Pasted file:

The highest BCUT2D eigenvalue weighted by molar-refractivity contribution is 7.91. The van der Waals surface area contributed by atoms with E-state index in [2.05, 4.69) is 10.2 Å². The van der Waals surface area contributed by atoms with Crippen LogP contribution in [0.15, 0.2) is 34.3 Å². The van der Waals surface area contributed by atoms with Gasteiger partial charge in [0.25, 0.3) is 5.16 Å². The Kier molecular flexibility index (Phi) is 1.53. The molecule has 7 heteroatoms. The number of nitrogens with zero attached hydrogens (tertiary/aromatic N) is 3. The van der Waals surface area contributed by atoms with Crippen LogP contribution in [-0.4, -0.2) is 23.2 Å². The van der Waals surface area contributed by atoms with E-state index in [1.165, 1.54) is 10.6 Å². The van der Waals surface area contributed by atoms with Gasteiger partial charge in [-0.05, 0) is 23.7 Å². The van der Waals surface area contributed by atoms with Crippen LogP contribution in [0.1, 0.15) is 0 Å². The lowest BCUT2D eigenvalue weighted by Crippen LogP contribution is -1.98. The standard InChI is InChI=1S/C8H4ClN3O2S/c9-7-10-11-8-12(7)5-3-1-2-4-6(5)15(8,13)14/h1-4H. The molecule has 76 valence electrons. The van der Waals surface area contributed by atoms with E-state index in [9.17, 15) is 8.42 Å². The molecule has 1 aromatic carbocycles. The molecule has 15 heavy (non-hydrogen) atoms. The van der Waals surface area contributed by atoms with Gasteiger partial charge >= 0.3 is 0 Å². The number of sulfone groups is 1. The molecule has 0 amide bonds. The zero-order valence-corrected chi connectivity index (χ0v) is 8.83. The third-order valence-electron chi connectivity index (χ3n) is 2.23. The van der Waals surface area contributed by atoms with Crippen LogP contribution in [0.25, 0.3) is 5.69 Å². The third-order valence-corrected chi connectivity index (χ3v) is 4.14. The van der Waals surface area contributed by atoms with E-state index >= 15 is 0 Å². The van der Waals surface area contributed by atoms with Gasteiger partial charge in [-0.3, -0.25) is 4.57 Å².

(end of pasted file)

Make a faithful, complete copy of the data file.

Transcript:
The highest BCUT2D eigenvalue weighted by molar-refractivity contribution is 7.91. The van der Waals surface area contributed by atoms with E-state index in [2.05, 4.69) is 10.2 Å². The van der Waals surface area contributed by atoms with Crippen LogP contribution in [0.15, 0.2) is 34.3 Å². The van der Waals surface area contributed by atoms with Gasteiger partial charge in [0.25, 0.3) is 5.16 Å². The Kier molecular flexibility index (Phi) is 1.53. The molecule has 7 heteroatoms. The number of nitrogens with zero attached hydrogens (tertiary/aromatic N) is 3. The van der Waals surface area contributed by atoms with Crippen LogP contribution in [-0.4, -0.2) is 23.2 Å². The van der Waals surface area contributed by atoms with E-state index in [1.165, 1.54) is 10.6 Å². The van der Waals surface area contributed by atoms with Gasteiger partial charge in [-0.05, 0) is 23.7 Å². The van der Waals surface area contributed by atoms with Crippen LogP contribution in [0.1, 0.15) is 0 Å². The lowest BCUT2D eigenvalue weighted by Crippen LogP contribution is -1.98. The standard InChI is InChI=1S/C8H4ClN3O2S/c9-7-10-11-8-12(7)5-3-1-2-4-6(5)15(8,13)14/h1-4H. The molecule has 76 valence electrons. The van der Waals surface area contributed by atoms with E-state index in [9.17, 15) is 8.42 Å². The molecule has 1 aromatic carbocycles. The molecule has 15 heavy (non-hydrogen) atoms. The van der Waals surface area contributed by atoms with Gasteiger partial charge >= 0.3 is 0 Å². The number of sulfone groups is 1. The molecule has 0 amide bonds. The zero-order valence-corrected chi connectivity index (χ0v) is 8.83. The third-order valence-electron chi connectivity index (χ3n) is 2.23. The van der Waals surface area contributed by atoms with Crippen LogP contribution in [0.25, 0.3) is 5.69 Å². The third-order valence-corrected chi connectivity index (χ3v) is 4.14. The van der Waals surface area contributed by atoms with E-state index >= 15 is 0 Å². The van der Waals surface area contributed by atoms with Gasteiger partial charge in [-0.3, -0.25) is 4.57 Å².